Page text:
Roy in Canada / June 20, 2010 9:28 AM

Register handguns to protect the lives of first responders?...Well, rifles and shotguns are registered, and how is that working out for Chicago?....Canada, for the last 15 years, has had a long gun registry, and it has failed to prevent/solve one crime, or save one life...It was to have cost $2 million, but the cost is now closer to $2 Billion....What a fraud....

Left Coast Conservative / June 20, 2010 11:52 AM

As a gun owner I am a big believer in training. In fact, I think it would be a very good idea if firearms safety training were included in high school programs. Emphasis would be on how different firearms operate, rifles, pistols, shotguns, and revolvers, and how to check that they are unloaded, and how to handle them properly. A controversial view perhaps, but one which would reduce accidental shootings I believe.

Matthew Garrison / June 20, 2010 1:28 PM

Criminals will never register or license their firearms. I obey all of the strict gun laws in my state (New York) because I prefer to live my life outside of prison. Criminals, by definition, are willing to violate laws and risk punishment from the state, and therefore will never obey firearms laws any more than the other laws they violate. There are so many guns circulating in the USA that the task of reducing the supply of guns available to criminals is similar to trying to reduce the supply of marijuana to the black market. Practically impossible with the resources and powers that law enforcement can reasonably and legally be endowed with. The overwhelming majority of guns are never used in a crime, and the risk of a gun owner/friend/family member being killed or injured is well below the level generally tolerated by society. Owning a car is quite a bit more dangerous than owning a gun, yet most American adults own cars and ride in them daily. In the USA, out of around 198 million licensed drivers, there are about 40000 accident deaths annually, out of about 192 million privately owned firearms there are around 1100 fatal accidents each year. Gun control advocates are a lot like the anti-vaccine crowd. They have not used a numerical approach when assessing the situation, and have arrived at a conclusion based on fear rather than . I own one rifle, I am not an NRA member and I don't vote based on gun issues, but the reality is that relatively unregulated private gun ownership is not a major threat to our society. Taking a hardline stance against gangs and individuals with violent histories is probably the best approach to preventing violence, certainly much more reasonable than maintaining a large bureaucracy to track guns and their owners.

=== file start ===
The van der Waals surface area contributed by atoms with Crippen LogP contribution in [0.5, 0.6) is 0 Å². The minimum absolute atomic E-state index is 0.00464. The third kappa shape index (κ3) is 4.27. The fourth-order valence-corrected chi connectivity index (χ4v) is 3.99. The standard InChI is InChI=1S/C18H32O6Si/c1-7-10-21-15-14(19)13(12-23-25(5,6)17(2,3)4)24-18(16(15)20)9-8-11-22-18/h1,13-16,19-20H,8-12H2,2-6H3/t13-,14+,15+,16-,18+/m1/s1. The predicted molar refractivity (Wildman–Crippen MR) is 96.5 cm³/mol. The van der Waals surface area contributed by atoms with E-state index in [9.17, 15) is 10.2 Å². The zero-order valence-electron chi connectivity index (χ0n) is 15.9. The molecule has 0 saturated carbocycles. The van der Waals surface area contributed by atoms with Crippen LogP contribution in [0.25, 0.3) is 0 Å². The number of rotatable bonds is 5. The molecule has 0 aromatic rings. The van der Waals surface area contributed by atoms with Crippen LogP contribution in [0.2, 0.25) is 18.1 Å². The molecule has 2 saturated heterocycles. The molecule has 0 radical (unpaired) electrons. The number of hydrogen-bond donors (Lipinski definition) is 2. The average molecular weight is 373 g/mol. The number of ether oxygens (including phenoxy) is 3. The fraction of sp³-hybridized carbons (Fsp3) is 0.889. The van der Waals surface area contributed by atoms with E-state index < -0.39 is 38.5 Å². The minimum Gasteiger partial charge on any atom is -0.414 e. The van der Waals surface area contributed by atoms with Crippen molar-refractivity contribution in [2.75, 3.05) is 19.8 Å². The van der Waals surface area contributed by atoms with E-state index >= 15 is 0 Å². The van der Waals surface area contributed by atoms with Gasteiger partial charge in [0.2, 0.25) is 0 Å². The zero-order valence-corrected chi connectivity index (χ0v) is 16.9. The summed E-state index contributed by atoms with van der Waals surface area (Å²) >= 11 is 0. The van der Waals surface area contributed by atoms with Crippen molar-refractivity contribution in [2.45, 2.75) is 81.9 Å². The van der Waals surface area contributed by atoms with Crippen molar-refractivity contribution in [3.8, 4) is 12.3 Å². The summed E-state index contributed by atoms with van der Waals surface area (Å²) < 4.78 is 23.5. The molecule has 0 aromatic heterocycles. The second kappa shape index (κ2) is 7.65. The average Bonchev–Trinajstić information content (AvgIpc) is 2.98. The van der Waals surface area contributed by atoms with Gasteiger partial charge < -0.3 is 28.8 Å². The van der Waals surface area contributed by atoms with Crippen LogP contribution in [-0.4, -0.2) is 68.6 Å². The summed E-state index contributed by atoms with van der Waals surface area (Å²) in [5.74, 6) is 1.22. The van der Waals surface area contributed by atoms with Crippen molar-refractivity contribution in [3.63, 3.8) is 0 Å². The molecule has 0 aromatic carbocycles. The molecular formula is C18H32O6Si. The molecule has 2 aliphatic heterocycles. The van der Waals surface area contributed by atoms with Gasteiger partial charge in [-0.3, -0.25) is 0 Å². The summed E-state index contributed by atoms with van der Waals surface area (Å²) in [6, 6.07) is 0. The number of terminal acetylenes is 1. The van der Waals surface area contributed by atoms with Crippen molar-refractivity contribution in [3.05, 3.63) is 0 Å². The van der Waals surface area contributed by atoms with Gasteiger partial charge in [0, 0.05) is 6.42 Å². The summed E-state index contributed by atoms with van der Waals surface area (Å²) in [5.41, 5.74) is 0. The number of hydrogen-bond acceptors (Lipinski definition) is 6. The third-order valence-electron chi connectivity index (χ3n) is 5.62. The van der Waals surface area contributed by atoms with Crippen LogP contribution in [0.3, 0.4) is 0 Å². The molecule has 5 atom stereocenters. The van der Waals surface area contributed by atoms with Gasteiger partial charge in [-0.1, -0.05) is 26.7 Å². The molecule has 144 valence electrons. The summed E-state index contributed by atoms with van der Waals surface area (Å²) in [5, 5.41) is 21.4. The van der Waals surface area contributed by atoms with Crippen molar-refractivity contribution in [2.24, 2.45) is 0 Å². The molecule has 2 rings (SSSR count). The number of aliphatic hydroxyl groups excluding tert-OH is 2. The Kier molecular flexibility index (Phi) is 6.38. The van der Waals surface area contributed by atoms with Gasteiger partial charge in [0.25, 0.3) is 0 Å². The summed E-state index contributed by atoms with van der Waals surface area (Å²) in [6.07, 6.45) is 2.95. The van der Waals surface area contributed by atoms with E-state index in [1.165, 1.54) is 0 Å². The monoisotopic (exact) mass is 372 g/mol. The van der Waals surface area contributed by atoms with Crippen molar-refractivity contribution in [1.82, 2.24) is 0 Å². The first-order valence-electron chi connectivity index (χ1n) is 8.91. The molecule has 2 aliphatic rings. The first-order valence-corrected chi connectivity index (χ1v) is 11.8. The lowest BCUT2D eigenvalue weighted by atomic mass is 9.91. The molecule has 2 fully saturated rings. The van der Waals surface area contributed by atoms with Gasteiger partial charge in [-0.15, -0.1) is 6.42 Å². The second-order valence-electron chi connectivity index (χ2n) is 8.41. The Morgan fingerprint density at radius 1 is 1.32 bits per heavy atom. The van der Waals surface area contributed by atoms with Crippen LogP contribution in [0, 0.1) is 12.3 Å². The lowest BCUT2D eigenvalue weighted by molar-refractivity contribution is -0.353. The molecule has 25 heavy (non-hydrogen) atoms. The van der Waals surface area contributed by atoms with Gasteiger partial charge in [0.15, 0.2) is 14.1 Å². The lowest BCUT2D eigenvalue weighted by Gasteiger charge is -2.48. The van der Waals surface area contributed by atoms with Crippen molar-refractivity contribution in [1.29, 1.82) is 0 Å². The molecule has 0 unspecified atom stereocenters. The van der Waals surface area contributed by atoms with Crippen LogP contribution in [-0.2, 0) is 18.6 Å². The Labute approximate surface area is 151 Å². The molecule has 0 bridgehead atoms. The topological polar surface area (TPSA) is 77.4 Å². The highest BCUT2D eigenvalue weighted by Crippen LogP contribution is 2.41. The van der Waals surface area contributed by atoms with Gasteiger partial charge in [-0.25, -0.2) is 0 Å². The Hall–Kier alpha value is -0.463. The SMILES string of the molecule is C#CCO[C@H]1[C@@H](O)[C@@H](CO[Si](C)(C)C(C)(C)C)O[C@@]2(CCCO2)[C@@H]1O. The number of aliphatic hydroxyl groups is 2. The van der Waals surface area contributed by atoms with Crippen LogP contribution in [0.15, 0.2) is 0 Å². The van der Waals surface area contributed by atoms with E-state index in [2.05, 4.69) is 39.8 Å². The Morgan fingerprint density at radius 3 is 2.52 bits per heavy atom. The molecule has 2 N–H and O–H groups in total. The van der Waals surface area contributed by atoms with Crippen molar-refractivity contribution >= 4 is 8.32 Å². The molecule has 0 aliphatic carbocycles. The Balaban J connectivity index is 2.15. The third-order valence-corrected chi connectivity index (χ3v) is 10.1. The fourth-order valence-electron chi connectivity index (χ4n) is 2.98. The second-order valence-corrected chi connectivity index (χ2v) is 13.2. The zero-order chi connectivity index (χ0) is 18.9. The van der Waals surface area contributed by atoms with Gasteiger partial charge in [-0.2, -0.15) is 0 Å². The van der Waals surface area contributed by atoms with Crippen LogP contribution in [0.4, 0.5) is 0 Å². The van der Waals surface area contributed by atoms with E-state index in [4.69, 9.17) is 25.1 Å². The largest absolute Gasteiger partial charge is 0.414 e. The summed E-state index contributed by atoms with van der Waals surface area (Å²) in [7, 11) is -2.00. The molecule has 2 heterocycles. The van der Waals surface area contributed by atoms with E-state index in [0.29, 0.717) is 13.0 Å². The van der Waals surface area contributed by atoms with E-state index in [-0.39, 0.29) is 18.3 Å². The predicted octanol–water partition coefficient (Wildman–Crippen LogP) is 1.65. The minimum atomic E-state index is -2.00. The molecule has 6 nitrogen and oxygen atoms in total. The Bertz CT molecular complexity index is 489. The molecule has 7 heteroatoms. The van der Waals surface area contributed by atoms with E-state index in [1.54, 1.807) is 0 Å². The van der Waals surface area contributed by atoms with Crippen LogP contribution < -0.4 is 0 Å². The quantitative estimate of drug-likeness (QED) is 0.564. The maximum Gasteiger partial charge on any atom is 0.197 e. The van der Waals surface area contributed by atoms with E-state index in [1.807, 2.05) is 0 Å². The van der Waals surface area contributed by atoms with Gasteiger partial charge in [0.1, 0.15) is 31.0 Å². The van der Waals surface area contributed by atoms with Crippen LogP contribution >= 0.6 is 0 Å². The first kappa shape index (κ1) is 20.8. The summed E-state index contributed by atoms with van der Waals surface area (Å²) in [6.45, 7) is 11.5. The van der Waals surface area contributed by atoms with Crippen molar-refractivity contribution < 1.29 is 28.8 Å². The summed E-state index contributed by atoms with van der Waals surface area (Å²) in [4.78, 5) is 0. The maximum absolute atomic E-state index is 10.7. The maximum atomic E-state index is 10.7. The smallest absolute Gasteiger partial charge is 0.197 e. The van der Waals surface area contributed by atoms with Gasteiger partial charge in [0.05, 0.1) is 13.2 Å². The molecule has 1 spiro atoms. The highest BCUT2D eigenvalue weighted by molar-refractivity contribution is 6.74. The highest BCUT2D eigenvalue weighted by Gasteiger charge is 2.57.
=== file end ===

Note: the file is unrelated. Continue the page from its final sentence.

SGCB / June 21, 2010 11:07 PM

Daley's weak assertion that first responders must know who has a gun is as ignorant as the stupid thought that crooks will register their guns. H does not care about first responders; he wants to violate the United States Constitution and disarm the peasantry while the powerful remain armed and protected.

GSbcMO / June 24, 2010 9:50 AM

I believe that if a government can register and restrict the 2nd Amendment, the can also do the same for the other Amendments. SO, let's license and require testing of all news reporters. Specifically examine them on the entire Constitution with emphasis on the TREASON section.

Let's examine and test everyone who runs for public office the same way.

Let's examine every judge.

You can't pick and choose the sections of the Constitution you want to protect and defend.

Dr. Dave / June 30, 2010 3:45 AM


That is a great idea. For that matter, let us set a national standard for the police. Let us form a national force to randomly pull over police officers and randomly test them on issues of civil rights and proper proceedure. Let's install GPS devices in their vehicles and match them to emergency calls so we know if they are speeding to get some chicken and donuts or not.

Let's also institute a sworn oath policy for all politicians. They must swear under penalty of perjury that they will only tell the truth. And that they will be held responsible for their campaigns "mistatements" by criminal prosecution. Let's add to that, live lie detectors during Q/A and debates.

Our government seems to think that the citizens are the one who are out of control. From my stand point, it is our government.

105thFan / July 5, 2010 10:43 AM

Microstamping doesn’t work ..and if they modify the Firing Pins (to compensate for the engraving) and any Cartridge Primers are pierced (look it up) …will the Politicians who signed off on this Law be held responsible for the damage or worse ..people injured ? Who will be Liable / Who will pay the resulting Class Action Lawsuit costs ?
The people pushing this legislation know nothing about Firearms or Ammunition.
They care nothing about the cost (and loss of State jobs) or actual risks involved.
It’s time for the Anti Gun groups to find a new cause to Champion

JasonR / July 11, 2010 11:44 AM

I think as some commenters have already pointed out, the criminals will clearly not register their guns, so these sorts of measures will never actually help to lessen crime. Seems it's on to a loser before it starts I'm afraid. JasonR

JasonR / July 11, 2010 11:46 AM

I think as some commenters have already pointed out, the criminals will clearly not register their guns, so these sorts of measures will never actually help to lessen crime. Seems it's on to a loser before it starts I'm afraid. JasonR